Theory Meets Practice: HBCU Initiatives That Promote Academic Success Among African Americans in STEM
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Theory Meets Practice:
HBCU Initiatives That Promote Academic Success Among African Americans in STEM

In the current postindustrial era, increasing the number of minorities in science, technology, engineering, and mathematics (STEM) is critically important for the United States’ economic growth and its position in the global marketplace (Guess, 2008; Moore, 2006; Öztürk, 2007). Given the U.S. Census Bureau’s (2008) projection that the population of minorities is expected to increase by 2050, comprising 50% of the U.S. population, while White percentages are projected to decline, it is critical that research document programmatic initiatives that promote and support the success of underrepresented racial/ ethnic minorities in STEM. To this end, we interviewed STEM program coordinators at an historically Black college and university (HBCU) in a mid-Atlantic state to gain insight about the uniqueness of their STEM initiatives and the impact they are having on student success in STEM fields. What makes these STEM initiatives unique is that they are undergirded by student affairs retention theories. In this article, we will present four STEM initiatives and provide context about the retention theories. We will also discuss what college administrators, specifically STEM coordinators, might learn and be able to implement from the initiatives discussed in this article.

Description of STEM Initiatives

Although this HBCU has been chronically underfunded compared to its White counterparts, historically this university has a reputation for producing the most Black graduates in STEM fields in its state. The university has implemented a wide array of initiatives designed to support Black students pursuing STEM. One initiative that the university implemented to support Blacks in STEM is the Pre-Accelerated Curriculum in Engineering (PACE) Program. PACE is a 6-week intensive precollege summer program, for admitted freshmen, who have yet to take college-level courses in the engineering program. The primary purpose of PACE is to help students strengthen their skills in math and critical thinking so they can test out of developmental mathematics when they take the university’s placement exam. This program exposes engineering students to critical thinking skills, advanced mathematics courses, English courses, mandatory tutorial support, and research/training. PACE introduces students to the engineering curriculum and facilitates engagement with engineering undergraduate students and faculty. The engineering program also provides students with peer tutoring/mentoring [End Page 440] support. To this end, upper-class students assist faculty in providing freshmen and sophomores with the academic support to help them develop the self-efficacy and academic skills required to successfully complete the engineering courses. Research has shown that programs structured in this way help to enhance students’ collegiate academic preparedness (Pascarella & Terenzini, 2005). According to STEM coordinators at the university, students participating in PACE have an 80% probability of testing into calculus, a gatekeeper course, at the end of the program instead of enrolling in developmental mathematics. Thus, participation in the PACE program significantly increases students’ rate of persistence to graduation.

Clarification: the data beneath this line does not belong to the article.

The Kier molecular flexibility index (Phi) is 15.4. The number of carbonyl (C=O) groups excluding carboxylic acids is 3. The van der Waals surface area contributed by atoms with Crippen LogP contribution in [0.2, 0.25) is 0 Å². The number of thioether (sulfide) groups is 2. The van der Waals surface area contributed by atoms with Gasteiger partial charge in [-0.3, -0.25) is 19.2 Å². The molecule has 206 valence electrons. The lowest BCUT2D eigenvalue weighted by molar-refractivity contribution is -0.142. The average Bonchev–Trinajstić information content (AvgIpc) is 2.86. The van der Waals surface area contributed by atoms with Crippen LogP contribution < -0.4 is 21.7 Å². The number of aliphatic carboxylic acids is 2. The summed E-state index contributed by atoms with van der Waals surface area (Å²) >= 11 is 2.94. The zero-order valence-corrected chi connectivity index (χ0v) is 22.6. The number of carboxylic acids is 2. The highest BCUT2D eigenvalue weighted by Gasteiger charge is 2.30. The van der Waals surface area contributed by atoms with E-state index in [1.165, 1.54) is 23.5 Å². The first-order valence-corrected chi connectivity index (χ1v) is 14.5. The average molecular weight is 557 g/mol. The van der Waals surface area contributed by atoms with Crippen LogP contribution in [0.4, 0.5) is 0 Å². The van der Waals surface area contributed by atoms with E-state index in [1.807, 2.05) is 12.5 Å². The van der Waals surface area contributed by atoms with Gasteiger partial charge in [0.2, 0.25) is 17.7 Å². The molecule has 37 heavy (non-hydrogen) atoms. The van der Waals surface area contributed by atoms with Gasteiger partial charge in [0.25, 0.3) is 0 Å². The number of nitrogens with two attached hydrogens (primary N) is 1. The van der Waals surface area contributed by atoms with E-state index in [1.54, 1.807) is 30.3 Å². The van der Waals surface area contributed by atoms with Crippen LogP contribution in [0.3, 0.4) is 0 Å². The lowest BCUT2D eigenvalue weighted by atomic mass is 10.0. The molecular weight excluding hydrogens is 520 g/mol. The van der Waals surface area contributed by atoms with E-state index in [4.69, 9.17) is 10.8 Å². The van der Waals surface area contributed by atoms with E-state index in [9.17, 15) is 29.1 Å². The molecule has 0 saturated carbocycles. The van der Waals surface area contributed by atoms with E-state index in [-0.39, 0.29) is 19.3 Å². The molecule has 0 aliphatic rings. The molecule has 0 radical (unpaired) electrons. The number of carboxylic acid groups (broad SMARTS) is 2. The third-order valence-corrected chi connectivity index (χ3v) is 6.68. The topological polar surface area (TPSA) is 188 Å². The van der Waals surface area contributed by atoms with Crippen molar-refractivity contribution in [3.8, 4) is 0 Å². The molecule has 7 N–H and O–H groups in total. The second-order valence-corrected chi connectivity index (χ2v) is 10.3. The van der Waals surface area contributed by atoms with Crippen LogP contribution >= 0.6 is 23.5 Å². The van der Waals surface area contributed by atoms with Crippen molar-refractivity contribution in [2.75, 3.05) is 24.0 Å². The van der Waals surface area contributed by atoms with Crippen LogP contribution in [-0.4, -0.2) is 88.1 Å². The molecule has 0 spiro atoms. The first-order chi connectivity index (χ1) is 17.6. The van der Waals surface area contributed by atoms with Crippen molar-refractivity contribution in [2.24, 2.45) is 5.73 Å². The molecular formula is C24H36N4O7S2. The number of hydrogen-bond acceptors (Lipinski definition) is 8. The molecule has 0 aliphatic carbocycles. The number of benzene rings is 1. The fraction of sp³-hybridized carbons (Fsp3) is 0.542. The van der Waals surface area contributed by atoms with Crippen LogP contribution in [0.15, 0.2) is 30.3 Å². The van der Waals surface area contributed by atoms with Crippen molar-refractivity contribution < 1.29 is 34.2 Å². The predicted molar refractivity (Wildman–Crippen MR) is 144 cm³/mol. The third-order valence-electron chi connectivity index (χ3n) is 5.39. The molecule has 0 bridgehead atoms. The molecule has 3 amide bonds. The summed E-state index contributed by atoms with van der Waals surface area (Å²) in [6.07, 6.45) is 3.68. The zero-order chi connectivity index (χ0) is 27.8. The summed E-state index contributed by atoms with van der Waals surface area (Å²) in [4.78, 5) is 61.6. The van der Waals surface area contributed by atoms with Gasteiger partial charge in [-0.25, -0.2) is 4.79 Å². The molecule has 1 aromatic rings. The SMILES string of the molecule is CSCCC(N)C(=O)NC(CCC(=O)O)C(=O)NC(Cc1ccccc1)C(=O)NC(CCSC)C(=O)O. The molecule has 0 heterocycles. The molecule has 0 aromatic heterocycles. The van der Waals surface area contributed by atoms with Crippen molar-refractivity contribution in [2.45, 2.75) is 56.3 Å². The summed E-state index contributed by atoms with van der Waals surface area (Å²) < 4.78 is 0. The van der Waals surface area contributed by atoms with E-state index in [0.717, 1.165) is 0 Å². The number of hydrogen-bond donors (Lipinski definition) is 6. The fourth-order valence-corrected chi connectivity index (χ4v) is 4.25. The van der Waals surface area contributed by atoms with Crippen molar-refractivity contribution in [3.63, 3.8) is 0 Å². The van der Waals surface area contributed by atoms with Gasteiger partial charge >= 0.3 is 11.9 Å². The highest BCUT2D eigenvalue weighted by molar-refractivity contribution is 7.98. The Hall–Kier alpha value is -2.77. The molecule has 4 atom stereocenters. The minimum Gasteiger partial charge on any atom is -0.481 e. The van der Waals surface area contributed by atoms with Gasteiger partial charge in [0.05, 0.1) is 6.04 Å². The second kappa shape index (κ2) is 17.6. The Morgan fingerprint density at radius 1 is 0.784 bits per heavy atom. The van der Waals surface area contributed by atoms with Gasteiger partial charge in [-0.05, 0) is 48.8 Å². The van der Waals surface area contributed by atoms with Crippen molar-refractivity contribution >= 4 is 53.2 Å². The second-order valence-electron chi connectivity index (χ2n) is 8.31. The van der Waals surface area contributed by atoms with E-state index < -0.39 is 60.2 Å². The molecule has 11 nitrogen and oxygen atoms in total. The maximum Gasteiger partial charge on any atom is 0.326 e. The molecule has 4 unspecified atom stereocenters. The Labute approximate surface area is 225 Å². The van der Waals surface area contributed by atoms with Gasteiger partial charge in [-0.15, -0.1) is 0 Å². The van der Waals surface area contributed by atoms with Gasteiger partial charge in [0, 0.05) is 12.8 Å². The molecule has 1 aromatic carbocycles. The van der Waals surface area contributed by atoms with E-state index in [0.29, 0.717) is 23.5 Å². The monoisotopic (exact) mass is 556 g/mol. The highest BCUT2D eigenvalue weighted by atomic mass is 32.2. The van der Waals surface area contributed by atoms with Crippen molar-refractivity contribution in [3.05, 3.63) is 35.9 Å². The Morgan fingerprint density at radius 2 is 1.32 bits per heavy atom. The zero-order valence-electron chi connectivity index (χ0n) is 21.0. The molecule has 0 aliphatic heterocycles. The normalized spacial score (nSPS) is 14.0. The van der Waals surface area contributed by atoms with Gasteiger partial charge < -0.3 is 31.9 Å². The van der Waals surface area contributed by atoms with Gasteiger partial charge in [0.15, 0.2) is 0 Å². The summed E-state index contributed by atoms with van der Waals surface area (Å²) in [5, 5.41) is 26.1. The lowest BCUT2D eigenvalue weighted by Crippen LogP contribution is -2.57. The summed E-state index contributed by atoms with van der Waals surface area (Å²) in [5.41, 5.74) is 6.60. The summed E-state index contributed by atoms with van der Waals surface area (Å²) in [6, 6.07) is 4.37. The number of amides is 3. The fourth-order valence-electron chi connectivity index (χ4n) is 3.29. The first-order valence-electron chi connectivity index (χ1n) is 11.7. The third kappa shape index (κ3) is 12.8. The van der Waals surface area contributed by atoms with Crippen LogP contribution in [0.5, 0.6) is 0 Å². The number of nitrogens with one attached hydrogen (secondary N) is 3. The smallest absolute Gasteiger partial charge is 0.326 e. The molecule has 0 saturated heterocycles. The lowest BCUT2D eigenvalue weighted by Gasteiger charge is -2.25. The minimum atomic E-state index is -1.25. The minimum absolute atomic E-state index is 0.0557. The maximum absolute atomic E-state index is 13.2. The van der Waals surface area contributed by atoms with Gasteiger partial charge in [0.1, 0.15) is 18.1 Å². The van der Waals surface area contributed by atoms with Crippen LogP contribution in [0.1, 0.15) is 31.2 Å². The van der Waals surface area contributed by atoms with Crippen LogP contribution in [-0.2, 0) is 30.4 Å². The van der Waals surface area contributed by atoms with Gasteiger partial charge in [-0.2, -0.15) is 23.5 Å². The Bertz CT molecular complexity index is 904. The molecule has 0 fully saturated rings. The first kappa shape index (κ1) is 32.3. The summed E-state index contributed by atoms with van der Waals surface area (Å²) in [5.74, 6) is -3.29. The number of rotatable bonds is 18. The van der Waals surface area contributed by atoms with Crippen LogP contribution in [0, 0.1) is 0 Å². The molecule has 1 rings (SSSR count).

The Foundations of Mathematics (FOM) is a second STEM initiative that is similar to PACE in terms of helping students enhance their academic preparedness in STEM, specifically engineering. With FOM, students admitted to the university, but who have yet to take college courses, have the option of participating in an online course that assists them in enhancing their knowledge and skills in mathematical concepts. The central goal of this initiative is to help new students pass the university’s placement examination with the highest score possible, thereby eliminating the need to take developmental mathematics. Removing this step can be critical as research has shown that the consequence of participating in developmental mathematics has the propensity to delay a students’ time of graduation (Deil-Amen & Rosenbaum, 2002).

The tenets of FOM are not unique to engineering STEM majors. In fact, faculty and staff in the sciences have implemented a third STEM initiative that is analogous to the FOM. Specifically, they introduced WebWork—an online-based teaching and assessment system for difficult mathematics courses, such as precalculus, calculus, and differential equations. Faculty and staff implemented this after conducting a survey, which revealed that students were failing mathematics courses because they lacked a way to...